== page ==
Loneliness makes people feel literally cold
According to psychologists, people feeling excluded found a room more chilly than those who felt loved and included. Lonely people also chose comforting hot soup or coffee, rather than a soft beverage, to drink. The study, by the University of Toronto, suggests that raising the temperature could help someone who is feeling low in the same way that people with seasonal affective disorder are helped with light therapy.
The research was welcomed by Dr Lesley Prince, a lecturer in psychology at Birmingham University, who said: “This is very interesting. “I particularly like the idea that if people are feeling despondent or lonely, you could help them feel better by putting the temperature up.”
As part of the Canadian study, 65 students were divided into two groups. One group recalled a personal experience in which they had been felt isolated or lonely, such as being rejected from a club. The other group recalled an experience in which they had been accepted.
Researchers then asked everyone to estimate the room’s temperature. The estimates varied wildly from about 54F (12C) to 104F (40C) – with those who had thought about an isolating experience giving lower estimates of the temperature. In the second experiment, the researchers asked 52 students to play a computer game in which some of the volunteers had the ball tossed to them many times, but others were left out.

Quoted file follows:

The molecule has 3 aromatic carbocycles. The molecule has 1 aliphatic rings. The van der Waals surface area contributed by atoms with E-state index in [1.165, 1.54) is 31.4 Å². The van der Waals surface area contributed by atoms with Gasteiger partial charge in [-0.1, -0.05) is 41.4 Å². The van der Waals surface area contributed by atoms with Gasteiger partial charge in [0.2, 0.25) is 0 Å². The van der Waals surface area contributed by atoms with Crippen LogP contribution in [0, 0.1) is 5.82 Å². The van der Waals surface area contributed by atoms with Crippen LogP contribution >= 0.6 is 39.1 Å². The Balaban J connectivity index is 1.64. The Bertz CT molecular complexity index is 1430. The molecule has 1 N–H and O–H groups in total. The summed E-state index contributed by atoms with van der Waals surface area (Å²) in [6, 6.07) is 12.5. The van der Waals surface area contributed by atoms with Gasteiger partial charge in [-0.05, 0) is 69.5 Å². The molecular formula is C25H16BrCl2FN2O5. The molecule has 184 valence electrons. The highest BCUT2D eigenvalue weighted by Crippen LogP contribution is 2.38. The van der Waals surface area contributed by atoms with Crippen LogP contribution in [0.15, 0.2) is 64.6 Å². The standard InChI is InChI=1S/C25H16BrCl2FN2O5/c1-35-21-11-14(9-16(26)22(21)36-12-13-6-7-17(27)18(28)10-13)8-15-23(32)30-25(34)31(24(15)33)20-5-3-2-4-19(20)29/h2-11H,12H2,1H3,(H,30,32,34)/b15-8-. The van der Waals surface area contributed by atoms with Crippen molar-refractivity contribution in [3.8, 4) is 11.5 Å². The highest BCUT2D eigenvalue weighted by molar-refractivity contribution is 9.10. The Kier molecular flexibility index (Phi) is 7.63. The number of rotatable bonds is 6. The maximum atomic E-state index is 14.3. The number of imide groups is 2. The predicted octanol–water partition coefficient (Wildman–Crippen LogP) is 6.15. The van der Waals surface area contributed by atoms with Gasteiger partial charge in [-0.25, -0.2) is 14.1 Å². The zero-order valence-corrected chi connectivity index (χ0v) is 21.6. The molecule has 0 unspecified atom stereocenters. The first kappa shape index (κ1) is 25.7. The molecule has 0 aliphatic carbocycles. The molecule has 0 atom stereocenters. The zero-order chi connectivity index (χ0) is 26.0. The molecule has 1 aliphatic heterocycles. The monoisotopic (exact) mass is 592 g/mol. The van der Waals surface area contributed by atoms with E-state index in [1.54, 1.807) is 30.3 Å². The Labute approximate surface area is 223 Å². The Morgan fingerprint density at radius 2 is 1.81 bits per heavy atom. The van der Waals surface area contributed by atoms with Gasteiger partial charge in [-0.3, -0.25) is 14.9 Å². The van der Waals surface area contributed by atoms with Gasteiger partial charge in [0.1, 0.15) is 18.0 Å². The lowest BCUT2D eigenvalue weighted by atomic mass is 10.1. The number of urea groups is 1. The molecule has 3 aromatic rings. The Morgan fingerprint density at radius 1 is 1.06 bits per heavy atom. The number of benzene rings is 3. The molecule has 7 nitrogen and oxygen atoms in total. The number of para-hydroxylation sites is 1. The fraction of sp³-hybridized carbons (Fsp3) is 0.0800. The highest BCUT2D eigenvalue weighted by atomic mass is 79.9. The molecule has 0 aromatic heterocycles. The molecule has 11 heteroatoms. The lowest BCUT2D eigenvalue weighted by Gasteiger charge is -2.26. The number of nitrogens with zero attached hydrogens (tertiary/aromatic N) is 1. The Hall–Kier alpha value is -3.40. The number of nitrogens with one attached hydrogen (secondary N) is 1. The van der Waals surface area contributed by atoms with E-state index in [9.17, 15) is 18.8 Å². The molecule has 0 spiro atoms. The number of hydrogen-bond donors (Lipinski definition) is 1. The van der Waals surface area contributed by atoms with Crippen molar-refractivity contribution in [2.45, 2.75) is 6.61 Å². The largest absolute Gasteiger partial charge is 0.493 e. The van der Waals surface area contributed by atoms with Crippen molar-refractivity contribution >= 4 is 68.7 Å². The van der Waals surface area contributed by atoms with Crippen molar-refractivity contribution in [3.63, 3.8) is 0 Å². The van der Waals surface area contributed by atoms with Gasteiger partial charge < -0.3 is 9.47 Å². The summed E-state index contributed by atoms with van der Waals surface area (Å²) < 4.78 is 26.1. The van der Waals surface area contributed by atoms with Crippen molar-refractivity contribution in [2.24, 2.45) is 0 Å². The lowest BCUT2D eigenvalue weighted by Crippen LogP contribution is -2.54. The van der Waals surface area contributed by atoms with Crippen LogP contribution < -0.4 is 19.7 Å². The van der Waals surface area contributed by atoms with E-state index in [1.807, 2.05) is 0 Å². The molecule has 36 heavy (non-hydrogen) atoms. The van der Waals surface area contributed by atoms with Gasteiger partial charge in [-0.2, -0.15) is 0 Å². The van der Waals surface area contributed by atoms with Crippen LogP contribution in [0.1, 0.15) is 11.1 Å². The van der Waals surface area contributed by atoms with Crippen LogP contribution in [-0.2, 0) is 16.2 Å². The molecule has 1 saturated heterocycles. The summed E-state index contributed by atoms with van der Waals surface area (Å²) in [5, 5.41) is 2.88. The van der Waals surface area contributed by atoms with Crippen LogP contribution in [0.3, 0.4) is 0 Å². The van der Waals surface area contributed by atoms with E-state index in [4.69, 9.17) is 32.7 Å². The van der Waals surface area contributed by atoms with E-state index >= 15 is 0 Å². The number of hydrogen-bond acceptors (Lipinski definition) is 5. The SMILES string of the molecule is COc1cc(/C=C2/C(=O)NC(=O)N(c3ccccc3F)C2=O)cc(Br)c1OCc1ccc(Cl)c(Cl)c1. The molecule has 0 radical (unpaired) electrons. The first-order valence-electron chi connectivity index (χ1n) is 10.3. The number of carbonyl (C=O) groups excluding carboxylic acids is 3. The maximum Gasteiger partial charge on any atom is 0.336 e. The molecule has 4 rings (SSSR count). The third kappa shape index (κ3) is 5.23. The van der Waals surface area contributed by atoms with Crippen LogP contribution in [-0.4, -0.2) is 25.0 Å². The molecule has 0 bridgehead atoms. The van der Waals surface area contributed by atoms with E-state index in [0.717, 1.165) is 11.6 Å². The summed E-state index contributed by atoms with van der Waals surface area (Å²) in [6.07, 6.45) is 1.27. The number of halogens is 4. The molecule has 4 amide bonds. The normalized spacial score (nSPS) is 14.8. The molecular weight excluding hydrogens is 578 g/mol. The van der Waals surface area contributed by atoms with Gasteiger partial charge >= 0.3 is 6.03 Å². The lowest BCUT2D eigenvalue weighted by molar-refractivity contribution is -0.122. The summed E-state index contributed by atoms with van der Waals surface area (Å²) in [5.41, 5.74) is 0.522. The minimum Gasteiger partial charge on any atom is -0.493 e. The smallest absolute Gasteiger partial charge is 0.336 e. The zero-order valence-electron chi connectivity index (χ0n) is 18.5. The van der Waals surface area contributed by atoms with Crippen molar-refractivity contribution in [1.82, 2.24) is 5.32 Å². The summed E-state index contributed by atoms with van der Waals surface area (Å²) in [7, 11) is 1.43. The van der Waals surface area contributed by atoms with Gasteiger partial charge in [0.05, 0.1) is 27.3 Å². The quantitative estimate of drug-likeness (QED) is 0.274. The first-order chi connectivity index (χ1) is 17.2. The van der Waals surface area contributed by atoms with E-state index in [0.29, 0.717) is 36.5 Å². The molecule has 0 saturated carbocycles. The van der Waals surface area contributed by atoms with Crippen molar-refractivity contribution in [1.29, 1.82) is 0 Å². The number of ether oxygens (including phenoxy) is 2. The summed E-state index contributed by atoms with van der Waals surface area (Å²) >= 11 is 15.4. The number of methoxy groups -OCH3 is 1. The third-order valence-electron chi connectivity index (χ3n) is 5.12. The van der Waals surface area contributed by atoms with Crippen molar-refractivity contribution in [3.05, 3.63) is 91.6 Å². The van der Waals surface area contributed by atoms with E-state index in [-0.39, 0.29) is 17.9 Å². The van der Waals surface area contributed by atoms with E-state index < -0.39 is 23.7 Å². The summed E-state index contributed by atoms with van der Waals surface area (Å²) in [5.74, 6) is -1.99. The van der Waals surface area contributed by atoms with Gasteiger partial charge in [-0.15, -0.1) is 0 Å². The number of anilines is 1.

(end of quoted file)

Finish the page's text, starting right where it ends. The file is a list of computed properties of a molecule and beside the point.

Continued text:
Afterwards, all the volunteers were asked to rate the desirability of hot coffee, crackers, soft-drinks, an apple, or hot soup. The “unpopular” participants were much more likely than the others to want either hot soup or coffee.
The researchers suggested their preference for warm food and drinks resulted from physically feeling cold as a result of being excluded. Dr Chen-Bo Zhong, who led the research, which is published in the journal Psychological Science, said: “We found that the experience of social exclusion literally feels cold.